RIGHT ? 😉  Hope no disagreements….

The Research Manager on the contrary ought to be developing the “Reward Matrix” whilst studying the Fundamentals such as the Market Timing Points, Earning Multiple Forecasts, Dividend Yields, Macroeconomic and other “Upside Potential” Trends to enhance the potential to maximize trader profits by adding an asset class/es to a particular portfolio of investments. His or her’s job is to find and highlight Positive Financial  (Return) Contributions and market out performance factors, as they move on from one stage to another!

Hence this unit should always be presenting the “Positives +” first and not the “Negatives -“.

Hence by choice of profession, a “Research Manager” tends to be “Bullish” in his judgements and on the contrary a “Risk Manager” tends to be “Bearish” for reasons explained above. Thats the nature of their Job Description Personality, which SHOULD NEVER be the same in my judgement.

Such state of confusion may exist between Risk and Research Management Desks, as also seen in many institutions  and that  tends to harm the entire investment decision-making process due to inefficient applications of data and market intelligences used for undertaking proposal analysis.

Hence the Punch line is that the Research  and Risk Desks should not mix up their roles with one another when analyzing an asset class/es using either of the two investing methods!  ………..

  • The last call on incurring the Risk of Loss Severity belongs to the Risk Desk !
  • The last call on earning the Promise of Profitability belongs to the Research Desk!
  • But whose final call will it it be? Ideally none of the aforementioned …………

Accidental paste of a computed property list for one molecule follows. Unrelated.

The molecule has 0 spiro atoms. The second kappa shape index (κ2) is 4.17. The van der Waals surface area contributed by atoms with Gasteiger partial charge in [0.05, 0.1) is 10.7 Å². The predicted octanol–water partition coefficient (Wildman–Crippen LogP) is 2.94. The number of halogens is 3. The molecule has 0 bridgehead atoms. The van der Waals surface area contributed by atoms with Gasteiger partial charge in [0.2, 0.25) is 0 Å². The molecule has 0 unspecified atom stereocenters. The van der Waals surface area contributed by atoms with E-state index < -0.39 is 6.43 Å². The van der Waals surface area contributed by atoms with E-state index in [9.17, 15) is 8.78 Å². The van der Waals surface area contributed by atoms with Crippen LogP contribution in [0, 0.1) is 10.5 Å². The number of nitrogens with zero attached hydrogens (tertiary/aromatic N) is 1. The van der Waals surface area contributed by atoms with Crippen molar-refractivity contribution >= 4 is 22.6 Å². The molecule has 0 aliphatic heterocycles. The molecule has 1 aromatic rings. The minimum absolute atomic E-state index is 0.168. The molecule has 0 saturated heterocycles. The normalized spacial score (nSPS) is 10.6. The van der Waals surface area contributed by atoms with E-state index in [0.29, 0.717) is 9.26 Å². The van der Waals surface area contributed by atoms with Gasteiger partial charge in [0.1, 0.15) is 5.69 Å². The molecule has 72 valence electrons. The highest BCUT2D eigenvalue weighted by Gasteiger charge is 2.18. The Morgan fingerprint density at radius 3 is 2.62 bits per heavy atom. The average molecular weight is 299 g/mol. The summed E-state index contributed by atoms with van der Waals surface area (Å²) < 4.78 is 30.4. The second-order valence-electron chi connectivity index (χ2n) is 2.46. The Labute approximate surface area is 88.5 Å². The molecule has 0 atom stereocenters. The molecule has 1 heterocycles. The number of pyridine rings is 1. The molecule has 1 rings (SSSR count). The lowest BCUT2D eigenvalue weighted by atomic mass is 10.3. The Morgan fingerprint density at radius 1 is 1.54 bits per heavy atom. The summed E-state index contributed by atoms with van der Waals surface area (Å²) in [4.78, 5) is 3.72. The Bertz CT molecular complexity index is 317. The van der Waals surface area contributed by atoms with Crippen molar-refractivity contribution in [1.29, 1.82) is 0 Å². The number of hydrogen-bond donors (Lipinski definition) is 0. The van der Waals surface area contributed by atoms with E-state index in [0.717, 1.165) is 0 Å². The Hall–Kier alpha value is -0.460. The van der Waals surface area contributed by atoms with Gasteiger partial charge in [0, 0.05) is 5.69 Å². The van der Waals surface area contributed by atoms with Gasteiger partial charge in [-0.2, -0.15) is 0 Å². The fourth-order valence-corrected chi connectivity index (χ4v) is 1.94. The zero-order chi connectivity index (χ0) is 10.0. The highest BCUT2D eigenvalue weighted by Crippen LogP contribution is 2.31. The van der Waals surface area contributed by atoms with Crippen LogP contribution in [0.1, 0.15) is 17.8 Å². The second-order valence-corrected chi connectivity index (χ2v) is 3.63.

Let the IC – Investment Committee have the last say on all Investment “Accept” OR “Reject” Decisions using either of the two approaches (Bottom-Up or Top Down). The IC has to put its foot down and analyze all model analytics and arguments, phase-wise (presented by both Research and Risk Desks) in an exhaustive manner!

    Hence we shall expect any senior management to always incorporate both downside and upside inputs before signing-off authorizations with respect to investment approvals.

    The best they can do is to keep the two (Risk and Research Desks) apart from one another by developing proper SOPs-(Standard Operating Procedures).

    Thats my humble submission to all responsible FIs !

    Take care until we meet again to discuss another contemporary issue in the life of a risk manager.

    Hope you can give me your opinion as always.

    Hint: you may also read excerpts from => ( to further improve your understanding of roles of different departments that generally exist in a Financial Institution such as an Investment Bank.


About sahriskmanager

I have worked as a Head of Risk and a risk culture builder at both Asset Management and Commercial Banking Institutions within and outside of Pakistan. Over the years I have developed exhaustive understanding of risks that exist in both Sharia and Conventional Finance related Investments and Financing/Lending Products. I have invaluable experiences to share with respect to setting up and restructuring of Financial Risk Management Departments at Islamic Banks and Asset Management Firms . This includes developing policy and procedure manuals, recruiting of staff, imparting Risk Trainings and preparing the entire SDI (System, Design & Installation) work-flow frameworks for the department itself. What I shall post on these blog pages are my personal experiences, global risk management issues and academic interests which I would like to share with academicians, students and practitioners of FRM - Financial Risk Management all over the world.